• Kristen inDallas

      If the idea of a person who is born into a very hard life and has little opportunity to come to know God winding up burning in hell doesn’t square with your idea of a just and loving God, I would suggest re-examining the theory that tells you that would be their fate. I got the impression that it was up to God to make that call, not my old sunday-school teacher making claims about what she thought God ought to do. What it looks like is (to an outsider) is that you’ve got 2 contradictory images of God battling in out in your mind. But trying to change the world to eliminate the places (or people) where those contradictions show up doesn’t eliminate the contradiction, just makes it slightly easier to cope. Shedding long-held beliefs (even the ones that don’t square with a more cherised long-held belief) can be a difficult thing to do, but (in my expirience) worth while. My thoughts are with you…

  • http://wellspentjourney.wordpress.com/ Matt

    I really hate to be a link-spammer…but if anyone’s interested, I wrote a point-by-point response to this article from a pro-lifer’s perspective.

    http://wellspentjourney.wordpress.com/2012/11/29/in-defense-of-the-pro-life-movement-a-response-to-greg-rubottom/

  • Kristen inDallas

    Note: Just responding to the argument in question… I’m not attempting here to change anyone’s minds on when human life starts, at what point we grant rights to a human, when factors make it morally permissable to infringe on those rights, or even whether there is such a thing as morallity.

    But this argument from a Christian standpoint that God doesn’t approve of a new soul entering the world if certain environmental factors aren’t met, specifically on the supposition that an unwanted child is more likely to inherret a corrupt soul, has some huge holes. Now I understand that Christians of different varieties will often pick and choose which bits of the bible are the most important, and which they think they can comfortably ignore, but there are a few ideas that you really can’t toss out without unraveling the whole premise for Chistianity, namely the idea of the omnipotent God and the idea that He gave us free will. Getting rid of either of those bits makes everything else that is claimed completely unreasonable, and the person is no longer practicing Christianity.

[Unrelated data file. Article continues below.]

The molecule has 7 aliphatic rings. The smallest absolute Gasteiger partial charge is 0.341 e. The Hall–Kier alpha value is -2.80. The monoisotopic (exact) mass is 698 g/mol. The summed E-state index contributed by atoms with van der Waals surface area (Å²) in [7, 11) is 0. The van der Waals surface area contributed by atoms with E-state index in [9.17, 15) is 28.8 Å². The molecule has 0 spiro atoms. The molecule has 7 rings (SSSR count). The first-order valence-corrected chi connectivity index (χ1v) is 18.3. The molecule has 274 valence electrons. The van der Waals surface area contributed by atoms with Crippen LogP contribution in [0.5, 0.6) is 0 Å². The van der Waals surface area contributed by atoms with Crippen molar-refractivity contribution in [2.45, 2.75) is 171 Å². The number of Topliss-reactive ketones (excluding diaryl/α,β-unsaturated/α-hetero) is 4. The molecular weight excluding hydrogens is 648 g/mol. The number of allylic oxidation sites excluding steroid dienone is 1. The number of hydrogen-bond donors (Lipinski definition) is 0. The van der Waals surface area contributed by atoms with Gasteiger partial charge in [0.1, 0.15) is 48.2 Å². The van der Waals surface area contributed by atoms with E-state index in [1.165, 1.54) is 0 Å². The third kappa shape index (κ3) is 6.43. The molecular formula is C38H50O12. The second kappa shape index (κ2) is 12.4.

So on the first front, if a person is claiming belief in an omni-potent God, they’d have to believe that regardless of the state of our aortion laws, no soul would be born that God didn’t intend. It wouldn’t even take miricles to ensure this, as “lack of conception” is a pretty naturally occuring phenomenon. On the second front, people claiming belief in man’s free will should understand that everyone is tempted to sin and everyone is empowered to overcome it, no matter how many PB&J picnics or drive by shootings one may have endured in childhood.

    I do believe there is plenty of room for honest debate among the pro-life and pro-choice causes. When it comes to life-of-the-mother concerns about exactly where to draw the line and how exactly to frame it legally, untill we all sog through all the medical journals and tomes of constitutional law decisions, we can agree to disagree. Even those who just honestly have a different understanding of human potentiality than I do, I can chalk up charitably as a lack of understanding (and they can similarly view me as being overly imaginative). But the type of reasoning being used by Frank, the kind that is able to look at a developing fetus and imagine its future life as a human able to imagine exactly the type of suffering which makes us human and cries out for mercy, and to respond to that suffering with the cold solution of death… that makes my stomache turn.